All in all, most Nagas live solitary lives by day, and sleep together for protection during night. Cultures vary between tribes, being rites of marriage or process of going through adulthood, but Nagas traveling from group to group keep each other vaguely similar. They raise their young in the tribal home, some times decorated by others Nagas, trade stories with traveling Nagas, and use a special paint instead of bulking armor.


Last edited by Archmage_Bael on Sun Oct 23, 2011 5:57 pm; edited 1 time in total
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PostSubject: Re: Developing Naga Culture   Sun Oct 23, 2011 5:32 pm

I hope you're talking about human-sized nagas. Giant nagas, and really most giants, are not going to be grouped together in the numbers you could consider a "tribe".

This would probably work fine for a single naga tribe, but for the whole species? It seems a bit selfish and restrictive to go "All nagas are like this. This is naga culture"
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PostSubject: Re: Developing Naga Culture   Sun Oct 23, 2011 5:59 pm

rcs619 wrote:
I hope you're talking about human-sized nagas. Giant nagas, and really most giants, are not going to be grouped together in the numbers you could consider a "tribe".

This would probably work fine for a single naga tribe, but for the whole species? It seems a bit selfish and restrictive to go "All nagas are like this. This is naga culture"

Numbers vary in a tribe, man. A lot. Besides, I said small tribes. Except the smaller ones might have a larger population in their groups.
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PostSubject: Re: Developing Naga Culture   Sun Oct 23, 2011 6:07 pm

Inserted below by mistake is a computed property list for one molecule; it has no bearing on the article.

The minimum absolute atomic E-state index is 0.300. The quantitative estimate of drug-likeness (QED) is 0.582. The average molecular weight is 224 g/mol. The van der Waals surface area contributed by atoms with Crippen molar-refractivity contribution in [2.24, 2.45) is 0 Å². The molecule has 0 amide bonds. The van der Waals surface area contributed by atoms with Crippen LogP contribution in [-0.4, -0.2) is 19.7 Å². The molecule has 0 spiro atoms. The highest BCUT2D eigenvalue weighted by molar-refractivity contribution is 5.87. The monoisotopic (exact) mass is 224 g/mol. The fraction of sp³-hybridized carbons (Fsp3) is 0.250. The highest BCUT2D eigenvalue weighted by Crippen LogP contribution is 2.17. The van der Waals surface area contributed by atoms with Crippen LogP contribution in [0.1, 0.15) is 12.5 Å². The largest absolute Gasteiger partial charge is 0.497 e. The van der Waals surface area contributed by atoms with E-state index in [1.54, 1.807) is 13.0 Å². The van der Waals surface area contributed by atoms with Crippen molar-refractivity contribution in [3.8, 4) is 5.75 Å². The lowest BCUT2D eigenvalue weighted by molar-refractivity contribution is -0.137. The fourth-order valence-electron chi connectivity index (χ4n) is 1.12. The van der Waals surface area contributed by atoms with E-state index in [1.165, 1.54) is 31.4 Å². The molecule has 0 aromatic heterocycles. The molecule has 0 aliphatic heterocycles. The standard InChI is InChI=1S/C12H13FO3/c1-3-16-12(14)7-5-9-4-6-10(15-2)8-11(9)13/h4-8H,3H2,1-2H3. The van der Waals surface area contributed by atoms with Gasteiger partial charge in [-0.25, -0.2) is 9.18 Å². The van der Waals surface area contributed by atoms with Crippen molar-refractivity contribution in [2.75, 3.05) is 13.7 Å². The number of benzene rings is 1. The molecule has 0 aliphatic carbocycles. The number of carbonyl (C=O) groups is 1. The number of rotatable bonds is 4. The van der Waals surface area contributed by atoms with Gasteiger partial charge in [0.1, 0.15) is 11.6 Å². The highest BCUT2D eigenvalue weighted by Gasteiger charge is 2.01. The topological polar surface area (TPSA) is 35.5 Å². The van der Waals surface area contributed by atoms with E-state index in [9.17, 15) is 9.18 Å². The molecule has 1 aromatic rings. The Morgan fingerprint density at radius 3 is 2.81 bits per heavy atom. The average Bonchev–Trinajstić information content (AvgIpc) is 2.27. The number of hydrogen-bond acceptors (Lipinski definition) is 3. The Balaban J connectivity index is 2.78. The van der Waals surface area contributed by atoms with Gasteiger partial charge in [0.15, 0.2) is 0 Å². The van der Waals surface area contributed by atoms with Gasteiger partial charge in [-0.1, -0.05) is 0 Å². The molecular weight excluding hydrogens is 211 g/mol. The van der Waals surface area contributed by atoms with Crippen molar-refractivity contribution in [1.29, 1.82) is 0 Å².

Archmage_Bael wrote:
rcs619 wrote:
I hope you're talking about human-sized nagas. Giant nagas, and really most giants, are not going to be grouped together in the numbers you could consider a "tribe".

This would probably work fine for a single naga tribe, but for the whole species? It seems a bit selfish and restrictive to go "All nagas are like this. This is naga culture"

Numbers vary in a tribe, man. A lot. Besides, I said small tribes. Except the smaller ones might have a larger population in their groups.

I couldn't imagine more than two or three giants living together. That ain't exactly a tribe, man.
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PostSubject: Re: Developing Naga Culture   Sun Oct 23, 2011 11:34 pm

Well, since he's still on his forum strike and won't post, here's an idea Jeatte Troll wrote up. I think he did a fairly good job, personally.

Social Structure of Giant Nagas

Giant Nagas are individual, solitary creatures. Due to their large size, they consume a lot of food, mostly in the form of fruits, other vegetation and larger prey animals, with occasional supplementation from smaller animals. As they consume a lot of food, Giant Nagas are highly territorial, even if they are not of an aggressive disposition, simply because they require a large territory. Thus, Nagas are solitary in that there will be one naga with a territory of variable size, depending on how territorial said Naga is and how proactive they are about staking their territory.

Though nagas do appreciate having their own territory, they are not neccessarily asocial creatures. Most of a nagaís social interactions with other nagas involve communication with other nagas who have adjoining territories. A good example of this is Crisis and her relationships with nearby nagas and predators, such as Vivian. These nagas can visit or interact with each other while still keeping close to their territory. Occaisonally more than one naga will live in a territory. This is usually a mother raising children until they are large enough to go stake their own claim. It could also be two or a few growing nagas sharing a territory until they become fully grown and able to handle themselves better.